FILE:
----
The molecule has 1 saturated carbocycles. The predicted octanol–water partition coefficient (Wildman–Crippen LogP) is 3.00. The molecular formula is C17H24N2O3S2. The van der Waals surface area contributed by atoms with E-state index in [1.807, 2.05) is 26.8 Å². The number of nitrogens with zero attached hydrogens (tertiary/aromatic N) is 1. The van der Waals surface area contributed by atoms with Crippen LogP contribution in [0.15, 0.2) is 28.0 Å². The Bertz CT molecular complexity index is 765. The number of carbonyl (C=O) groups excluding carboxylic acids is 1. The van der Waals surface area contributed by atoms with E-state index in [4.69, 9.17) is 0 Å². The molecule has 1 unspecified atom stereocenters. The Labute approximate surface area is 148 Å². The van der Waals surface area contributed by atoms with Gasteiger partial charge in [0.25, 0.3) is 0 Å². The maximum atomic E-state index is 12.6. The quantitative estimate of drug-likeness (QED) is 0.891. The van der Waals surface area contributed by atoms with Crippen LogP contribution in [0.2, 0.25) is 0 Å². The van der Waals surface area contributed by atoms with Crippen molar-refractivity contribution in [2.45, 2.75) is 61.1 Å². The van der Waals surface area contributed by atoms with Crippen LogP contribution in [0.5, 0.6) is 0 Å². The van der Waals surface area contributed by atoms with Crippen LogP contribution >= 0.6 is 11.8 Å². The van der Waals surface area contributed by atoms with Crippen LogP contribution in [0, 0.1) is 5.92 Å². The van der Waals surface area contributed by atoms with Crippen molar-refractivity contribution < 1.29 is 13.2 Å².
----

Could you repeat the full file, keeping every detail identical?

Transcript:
The molecule has 1 saturated carbocycles. The predicted octanol–water partition coefficient (Wildman–Crippen LogP) is 3.00. The molecular formula is C17H24N2O3S2. The van der Waals surface area contributed by atoms with E-state index in [1.807, 2.05) is 26.8 Å². The number of nitrogens with zero attached hydrogens (tertiary/aromatic N) is 1. The van der Waals surface area contributed by atoms with Crippen LogP contribution in [0.15, 0.2) is 28.0 Å². The Bertz CT molecular complexity index is 765. The number of carbonyl (C=O) groups excluding carboxylic acids is 1. The van der Waals surface area contributed by atoms with E-state index in [4.69, 9.17) is 0 Å². The molecule has 1 unspecified atom stereocenters. The Labute approximate surface area is 148 Å². The van der Waals surface area contributed by atoms with Gasteiger partial charge in [0.25, 0.3) is 0 Å². The maximum atomic E-state index is 12.6. The quantitative estimate of drug-likeness (QED) is 0.891. The van der Waals surface area contributed by atoms with Crippen LogP contribution in [0.2, 0.25) is 0 Å². The van der Waals surface area contributed by atoms with Crippen molar-refractivity contribution in [2.45, 2.75) is 61.1 Å². The van der Waals surface area contributed by atoms with Crippen LogP contribution in [0.5, 0.6) is 0 Å². The van der Waals surface area contributed by atoms with Crippen LogP contribution >= 0.6 is 11.8 Å². The van der Waals surface area contributed by atoms with Crippen LogP contribution in [0, 0.1) is 5.92 Å². The van der Waals surface area contributed by atoms with Crippen molar-refractivity contribution < 1.29 is 13.2 Å².